As input costs spiral, farmers need to engage early with their agricultural adviser and financial providers, and put a plan in place, according to the chair of the IFA farm business committee Rose Mary McDonagh.
“It’s not only the added amount of money that’s important.
“It’s the change in the working capital cycle that needs to be planned for to avoid potential cash flow problems down the road,” she said.
McDonagh said that a whole of industry approach would be needed, calling on all stakeholders to do their part to ensure that farmers aren’t the ones left carrying all the risk and full cost of these “phenomenal input prices”.
With no short-term reduction in the price of fertiliser on the way, according to Liam Woulfe, managing director of Grassland Agro, he also has his concerns with regards to availability of fertiliser, shipping and working capital.
Speaking at the IFA inputs webinar on Thursday 20 January he said that Grassland Agro has about 35% less fertiliser imported compared to the same time last year.
“Input suppliers need to quickly pass any reductions back to farmers, banks must be flexible and take an understanding approach,” McDonagh added.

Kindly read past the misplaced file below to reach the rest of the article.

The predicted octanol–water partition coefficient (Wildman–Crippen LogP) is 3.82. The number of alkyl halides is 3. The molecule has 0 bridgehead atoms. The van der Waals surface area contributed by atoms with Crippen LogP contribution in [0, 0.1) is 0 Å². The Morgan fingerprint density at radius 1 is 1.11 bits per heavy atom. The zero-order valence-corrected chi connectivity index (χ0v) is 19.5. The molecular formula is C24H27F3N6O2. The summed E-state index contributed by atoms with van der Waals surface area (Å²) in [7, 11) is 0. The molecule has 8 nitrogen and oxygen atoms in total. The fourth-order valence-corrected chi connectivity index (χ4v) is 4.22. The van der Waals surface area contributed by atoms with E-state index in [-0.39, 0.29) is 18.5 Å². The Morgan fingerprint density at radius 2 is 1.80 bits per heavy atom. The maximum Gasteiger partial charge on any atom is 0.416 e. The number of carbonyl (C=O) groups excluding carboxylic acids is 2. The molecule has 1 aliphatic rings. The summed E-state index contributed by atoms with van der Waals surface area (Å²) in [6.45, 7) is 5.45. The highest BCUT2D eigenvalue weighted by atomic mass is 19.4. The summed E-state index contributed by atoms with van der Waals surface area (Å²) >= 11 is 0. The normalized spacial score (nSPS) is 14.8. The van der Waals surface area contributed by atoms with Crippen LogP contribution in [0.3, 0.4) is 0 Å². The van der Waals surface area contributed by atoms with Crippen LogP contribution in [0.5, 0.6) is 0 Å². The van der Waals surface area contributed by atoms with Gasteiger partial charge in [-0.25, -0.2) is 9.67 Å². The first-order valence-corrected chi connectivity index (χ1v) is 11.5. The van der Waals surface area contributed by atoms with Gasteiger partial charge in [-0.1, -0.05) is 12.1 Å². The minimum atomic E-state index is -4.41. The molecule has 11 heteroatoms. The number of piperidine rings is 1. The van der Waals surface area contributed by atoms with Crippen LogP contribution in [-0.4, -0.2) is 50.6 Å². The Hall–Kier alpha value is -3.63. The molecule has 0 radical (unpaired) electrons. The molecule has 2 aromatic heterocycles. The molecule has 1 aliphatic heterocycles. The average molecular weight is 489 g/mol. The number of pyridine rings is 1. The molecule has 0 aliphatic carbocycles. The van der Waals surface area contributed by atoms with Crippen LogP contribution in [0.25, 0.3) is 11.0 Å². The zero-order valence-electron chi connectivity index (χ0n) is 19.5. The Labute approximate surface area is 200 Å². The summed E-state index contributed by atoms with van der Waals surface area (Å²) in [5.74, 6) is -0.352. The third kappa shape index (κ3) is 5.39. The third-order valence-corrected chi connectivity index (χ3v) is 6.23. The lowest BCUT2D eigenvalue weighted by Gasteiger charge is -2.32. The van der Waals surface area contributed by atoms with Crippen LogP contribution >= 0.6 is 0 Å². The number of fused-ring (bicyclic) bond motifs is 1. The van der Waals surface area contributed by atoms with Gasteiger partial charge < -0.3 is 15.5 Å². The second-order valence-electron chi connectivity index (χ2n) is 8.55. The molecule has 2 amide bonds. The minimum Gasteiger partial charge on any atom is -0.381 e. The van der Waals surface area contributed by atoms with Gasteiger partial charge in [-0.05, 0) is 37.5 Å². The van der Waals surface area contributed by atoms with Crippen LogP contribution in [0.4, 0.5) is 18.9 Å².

She said that the EU Commission needs to remove anti-dumping duties, and the Government has to be proactive with innovative support packages and quickly introduce the food regulator to give farmers a fair share.
While global markets suggest relatively strong output prices for milk, beef, sheep and tillage again this year, all sectors will be hit with significant increases in input expenditure. The pig and poultry sectors are already heavily impacted by the input price rises and returning historic low margins, the IFA has said.
Liam Woulfe added at the webinar that they would certainly be learning from past difficult experiences of 2008 and 2009 and that it could be well into the second quarter of the year before there is any likely shift in prices.
StoneX risk consultant Rory Deverell said that they are in the perfect storm at the minute but that the necessary instruments are there to prevent this type of market imbalance, shock and risk for farmers in the future.
“We can hedge natural gas, we can hedge fertiliser and we can hedge grain, so it’s certainly something to consider down the line,” he said.
David Wall, Teagasc researcher encouraged farmers to focus on the importance of soil fertility, value per unit N, and realising/maximising the true value of organic manures this spring.